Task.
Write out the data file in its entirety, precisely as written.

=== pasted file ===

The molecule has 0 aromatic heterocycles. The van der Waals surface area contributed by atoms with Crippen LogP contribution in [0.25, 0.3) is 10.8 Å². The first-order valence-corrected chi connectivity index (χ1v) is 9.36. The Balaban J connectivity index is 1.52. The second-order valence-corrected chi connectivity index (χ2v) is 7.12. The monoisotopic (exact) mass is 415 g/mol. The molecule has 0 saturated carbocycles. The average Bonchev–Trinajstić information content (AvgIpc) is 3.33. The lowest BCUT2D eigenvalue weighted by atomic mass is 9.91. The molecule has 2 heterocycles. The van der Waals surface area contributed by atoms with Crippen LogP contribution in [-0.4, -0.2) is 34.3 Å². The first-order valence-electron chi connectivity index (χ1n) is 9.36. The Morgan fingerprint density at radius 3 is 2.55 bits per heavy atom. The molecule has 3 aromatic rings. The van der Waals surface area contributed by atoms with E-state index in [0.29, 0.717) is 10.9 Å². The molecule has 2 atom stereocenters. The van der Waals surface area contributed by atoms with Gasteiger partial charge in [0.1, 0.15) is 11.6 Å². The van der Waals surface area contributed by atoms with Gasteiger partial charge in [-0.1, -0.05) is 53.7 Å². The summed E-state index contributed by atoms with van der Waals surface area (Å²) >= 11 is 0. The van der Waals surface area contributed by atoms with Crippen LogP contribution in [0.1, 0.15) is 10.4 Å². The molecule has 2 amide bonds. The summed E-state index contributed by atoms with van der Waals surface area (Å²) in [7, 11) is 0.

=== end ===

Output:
The molecule has 0 aromatic heterocycles. The van der Waals surface area contributed by atoms with Crippen LogP contribution in [0.25, 0.3) is 10.8 Å². The first-order valence-corrected chi connectivity index (χ1v) is 9.36. The Balaban J connectivity index is 1.52. The second-order valence-corrected chi connectivity index (χ2v) is 7.12. The monoisotopic (exact) mass is 415 g/mol. The molecule has 0 saturated carbocycles. The average Bonchev–Trinajstić information content (AvgIpc) is 3.33. The lowest BCUT2D eigenvalue weighted by atomic mass is 9.91. The molecule has 2 heterocycles. The van der Waals surface area contributed by atoms with Crippen LogP contribution in [-0.4, -0.2) is 34.3 Å². The first-order valence-electron chi connectivity index (χ1n) is 9.36. The Morgan fingerprint density at radius 3 is 2.55 bits per heavy atom. The molecule has 3 aromatic rings. The van der Waals surface area contributed by atoms with E-state index in [0.29, 0.717) is 10.9 Å². The molecule has 2 atom stereocenters. The van der Waals surface area contributed by atoms with Gasteiger partial charge in [0.1, 0.15) is 11.6 Å². The van der Waals surface area contributed by atoms with Gasteiger partial charge in [-0.1, -0.05) is 53.7 Å². The summed E-state index contributed by atoms with van der Waals surface area (Å²) >= 11 is 0. The van der Waals surface area contributed by atoms with Crippen LogP contribution in [0.1, 0.15) is 10.4 Å². The molecule has 2 amide bonds. The summed E-state index contributed by atoms with van der Waals surface area (Å²) in [7, 11) is 0.